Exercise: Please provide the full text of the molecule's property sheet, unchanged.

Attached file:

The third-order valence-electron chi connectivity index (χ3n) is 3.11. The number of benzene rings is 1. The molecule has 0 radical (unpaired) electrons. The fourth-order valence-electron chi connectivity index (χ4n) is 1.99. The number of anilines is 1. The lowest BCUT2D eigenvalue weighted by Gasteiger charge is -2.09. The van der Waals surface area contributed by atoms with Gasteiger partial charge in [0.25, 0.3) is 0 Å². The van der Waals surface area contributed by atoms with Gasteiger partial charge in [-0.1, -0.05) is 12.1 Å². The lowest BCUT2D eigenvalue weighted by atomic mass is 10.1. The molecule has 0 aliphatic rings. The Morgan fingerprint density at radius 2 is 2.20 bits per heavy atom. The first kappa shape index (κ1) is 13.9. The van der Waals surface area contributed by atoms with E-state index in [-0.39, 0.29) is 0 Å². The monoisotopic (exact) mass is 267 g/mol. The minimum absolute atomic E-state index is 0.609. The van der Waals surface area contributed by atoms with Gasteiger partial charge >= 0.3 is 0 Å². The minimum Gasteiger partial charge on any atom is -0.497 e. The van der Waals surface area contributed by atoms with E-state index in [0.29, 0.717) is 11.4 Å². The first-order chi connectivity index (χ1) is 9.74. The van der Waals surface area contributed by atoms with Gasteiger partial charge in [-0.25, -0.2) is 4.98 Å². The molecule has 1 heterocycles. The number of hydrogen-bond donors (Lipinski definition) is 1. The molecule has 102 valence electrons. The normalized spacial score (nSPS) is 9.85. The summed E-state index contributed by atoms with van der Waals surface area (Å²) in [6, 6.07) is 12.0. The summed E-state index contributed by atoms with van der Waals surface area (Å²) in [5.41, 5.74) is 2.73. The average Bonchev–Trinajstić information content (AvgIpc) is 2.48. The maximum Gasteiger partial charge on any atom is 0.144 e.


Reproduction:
The third-order valence-electron chi connectivity index (χ3n) is 3.11. The number of benzene rings is 1. The molecule has 0 radical (unpaired) electrons. The fourth-order valence-electron chi connectivity index (χ4n) is 1.99. The number of anilines is 1. The lowest BCUT2D eigenvalue weighted by Gasteiger charge is -2.09. The van der Waals surface area contributed by atoms with Gasteiger partial charge in [0.25, 0.3) is 0 Å². The van der Waals surface area contributed by atoms with Gasteiger partial charge in [-0.1, -0.05) is 12.1 Å². The lowest BCUT2D eigenvalue weighted by atomic mass is 10.1. The molecule has 0 aliphatic rings. The Morgan fingerprint density at radius 2 is 2.20 bits per heavy atom. The first kappa shape index (κ1) is 13.9. The van der Waals surface area contributed by atoms with E-state index in [-0.39, 0.29) is 0 Å². The monoisotopic (exact) mass is 267 g/mol. The minimum absolute atomic E-state index is 0.609. The van der Waals surface area contributed by atoms with Gasteiger partial charge >= 0.3 is 0 Å². The minimum Gasteiger partial charge on any atom is -0.497 e. The van der Waals surface area contributed by atoms with E-state index in [0.29, 0.717) is 11.4 Å². The first-order chi connectivity index (χ1) is 9.74. The van der Waals surface area contributed by atoms with Gasteiger partial charge in [-0.25, -0.2) is 4.98 Å². The molecule has 1 heterocycles. The number of hydrogen-bond donors (Lipinski definition) is 1. The molecule has 102 valence electrons. The normalized spacial score (nSPS) is 9.85. The summed E-state index contributed by atoms with van der Waals surface area (Å²) in [6, 6.07) is 12.0. The summed E-state index contributed by atoms with van der Waals surface area (Å²) in [5.41, 5.74) is 2.73. The average Bonchev–Trinajstić information content (AvgIpc) is 2.48. The maximum Gasteiger partial charge on any atom is 0.144 e.